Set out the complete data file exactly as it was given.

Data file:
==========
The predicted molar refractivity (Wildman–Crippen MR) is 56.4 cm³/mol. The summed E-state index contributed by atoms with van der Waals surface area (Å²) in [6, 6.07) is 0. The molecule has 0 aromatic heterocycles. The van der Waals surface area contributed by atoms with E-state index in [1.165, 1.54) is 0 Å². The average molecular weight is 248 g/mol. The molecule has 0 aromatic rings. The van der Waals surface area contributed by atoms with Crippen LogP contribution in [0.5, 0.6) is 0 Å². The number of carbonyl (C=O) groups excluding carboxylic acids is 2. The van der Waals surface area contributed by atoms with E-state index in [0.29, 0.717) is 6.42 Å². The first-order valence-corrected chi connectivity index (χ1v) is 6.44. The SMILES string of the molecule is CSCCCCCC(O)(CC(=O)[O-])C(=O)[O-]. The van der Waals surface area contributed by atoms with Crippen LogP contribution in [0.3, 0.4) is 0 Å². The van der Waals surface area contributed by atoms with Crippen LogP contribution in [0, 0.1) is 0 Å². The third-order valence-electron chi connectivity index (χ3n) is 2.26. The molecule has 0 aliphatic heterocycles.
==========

The predicted molar refractivity (Wildman–Crippen MR) is 56.4 cm³/mol. The summed E-state index contributed by atoms with van der Waals surface area (Å²) in [6, 6.07) is 0. The molecule has 0 aromatic heterocycles. The van der Waals surface area contributed by atoms with E-state index in [1.165, 1.54) is 0 Å². The average molecular weight is 248 g/mol. The molecule has 0 aromatic rings. The van der Waals surface area contributed by atoms with Crippen LogP contribution in [0.5, 0.6) is 0 Å². The number of carbonyl (C=O) groups excluding carboxylic acids is 2. The van der Waals surface area contributed by atoms with E-state index in [0.29, 0.717) is 6.42 Å². The first-order valence-corrected chi connectivity index (χ1v) is 6.44. The SMILES string of the molecule is CSCCCCCC(O)(CC(=O)[O-])C(=O)[O-]. The van der Waals surface area contributed by atoms with Crippen LogP contribution in [0.3, 0.4) is 0 Å². The van der Waals surface area contributed by atoms with Crippen LogP contribution in [0, 0.1) is 0 Å². The third-order valence-electron chi connectivity index (χ3n) is 2.26. The molecule has 0 aliphatic heterocycles.